International Crane Foundation


African Wattled Crane Program

Africa: > African Wattled Crane Program

A joint initiative of the International Crane Foundation and the Endangered Wildlife Trust in partnership with organizations and individuals from the eleven African nations where Wattled Cranes occur.

What’s New
Data obtained recently from CITES indicates that at least 63 Wattled Cranes were exported from Tanzania during the the last five years. Allowing for injuries and deaths during capture, handling, and transport, trade in this species may be effecting close Read morearrow

Water, Wetlands and Wattled Cranes
The endangered Wattled Crane is endemic to Africa and ranges across eleven countries from Ethiopia to South Africa. Wattled Cranes are the most wetland-dependent of Africa’s cranes. The majority of Wattled Cranes occur in the extensive floodplain systems Read morearrow

Wattled Family Floodplain

Program Goals
To save these flagship birds from extinction and promote the conservation of wetlands for future generations, ICF and the Endangered Wildlife Trust (EWT) launched the African Wattled Crane Program (AWAC): Water and wetlands for the welfare of people and Wattled Cranes. Read morearrow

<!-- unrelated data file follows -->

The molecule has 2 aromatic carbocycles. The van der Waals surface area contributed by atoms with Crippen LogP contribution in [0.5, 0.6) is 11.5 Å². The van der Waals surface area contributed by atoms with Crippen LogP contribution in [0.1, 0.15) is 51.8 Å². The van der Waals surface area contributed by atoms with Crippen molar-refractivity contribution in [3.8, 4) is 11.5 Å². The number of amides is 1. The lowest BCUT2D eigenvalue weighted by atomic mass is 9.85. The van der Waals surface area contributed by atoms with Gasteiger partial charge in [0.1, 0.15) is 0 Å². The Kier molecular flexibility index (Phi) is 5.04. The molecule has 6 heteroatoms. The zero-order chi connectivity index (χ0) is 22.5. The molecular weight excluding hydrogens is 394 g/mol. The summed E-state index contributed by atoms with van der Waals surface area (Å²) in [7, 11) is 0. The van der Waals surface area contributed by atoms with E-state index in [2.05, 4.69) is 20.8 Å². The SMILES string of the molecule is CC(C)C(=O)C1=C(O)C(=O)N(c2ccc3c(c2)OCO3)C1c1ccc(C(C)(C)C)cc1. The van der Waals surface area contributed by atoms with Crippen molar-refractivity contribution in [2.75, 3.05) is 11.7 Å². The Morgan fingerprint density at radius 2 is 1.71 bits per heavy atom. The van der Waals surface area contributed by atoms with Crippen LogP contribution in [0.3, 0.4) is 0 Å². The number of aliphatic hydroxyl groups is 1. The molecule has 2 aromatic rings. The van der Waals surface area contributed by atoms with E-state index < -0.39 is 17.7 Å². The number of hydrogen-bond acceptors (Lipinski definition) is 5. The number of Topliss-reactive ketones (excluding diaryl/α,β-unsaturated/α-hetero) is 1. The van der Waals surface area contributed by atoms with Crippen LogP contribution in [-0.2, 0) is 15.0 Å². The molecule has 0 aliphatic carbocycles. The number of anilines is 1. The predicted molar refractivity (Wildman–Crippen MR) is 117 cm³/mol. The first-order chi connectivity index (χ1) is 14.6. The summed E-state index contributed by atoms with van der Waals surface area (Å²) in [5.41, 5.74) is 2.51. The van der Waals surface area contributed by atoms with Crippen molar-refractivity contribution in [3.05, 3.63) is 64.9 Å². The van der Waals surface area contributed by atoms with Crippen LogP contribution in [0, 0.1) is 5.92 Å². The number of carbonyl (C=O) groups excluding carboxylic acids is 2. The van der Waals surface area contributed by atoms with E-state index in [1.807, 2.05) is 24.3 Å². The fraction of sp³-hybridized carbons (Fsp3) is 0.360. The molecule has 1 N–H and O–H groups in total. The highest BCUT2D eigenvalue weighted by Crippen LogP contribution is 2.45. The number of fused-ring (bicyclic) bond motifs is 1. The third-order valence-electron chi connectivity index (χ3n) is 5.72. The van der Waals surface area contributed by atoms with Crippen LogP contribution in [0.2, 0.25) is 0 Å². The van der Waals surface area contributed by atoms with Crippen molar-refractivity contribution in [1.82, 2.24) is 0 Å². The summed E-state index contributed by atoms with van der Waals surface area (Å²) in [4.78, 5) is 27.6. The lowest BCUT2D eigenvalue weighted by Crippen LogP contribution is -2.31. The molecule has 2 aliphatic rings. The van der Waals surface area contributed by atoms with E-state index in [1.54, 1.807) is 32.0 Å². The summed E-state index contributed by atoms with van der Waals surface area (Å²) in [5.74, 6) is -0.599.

Ben Opening Workshop

Program Structure and Supporters
The Africa Wattled Crane Program (AWAC) is a partnership between the International Crane Foundation, the Endangered Wildlife Trust, and individuals, institutions, working groups, and conservation projects connected to the eleven sub-Saharan countries where Wattled Cranes are known to occur. Read morearrow

Country Projects and Partners
The Okavango Delta of Botswana supports the largest concentration of Wattled Cranes in Africa, approximately 1200-1400 birds. This is not surprising in light of the fact that the vast Okavango Delta, and adjacent Makgadikgadi Pans, have long been considered Read morearrow

Yunnan Ed Material

Program Publications
Program overview

Water, wetlands, and Wattled Cranes: a regional monitoring and conservation program for southern Africa (Beilfuss, Bento, Hancock, Kamweneshe, McCann, Morrison, and Rodwell 2002) – (.pdf 303KB)

Southern Africa Program receives Rolex Award (ICF Bugle 2003) – (.pdf 544KB)

African Crane project scoops award (Holt-Biddle and Rolex 2003) – (.pdf 1170KB)

Training workshops

Hippos, crocs & cranes… a truly African experience. Read morearrow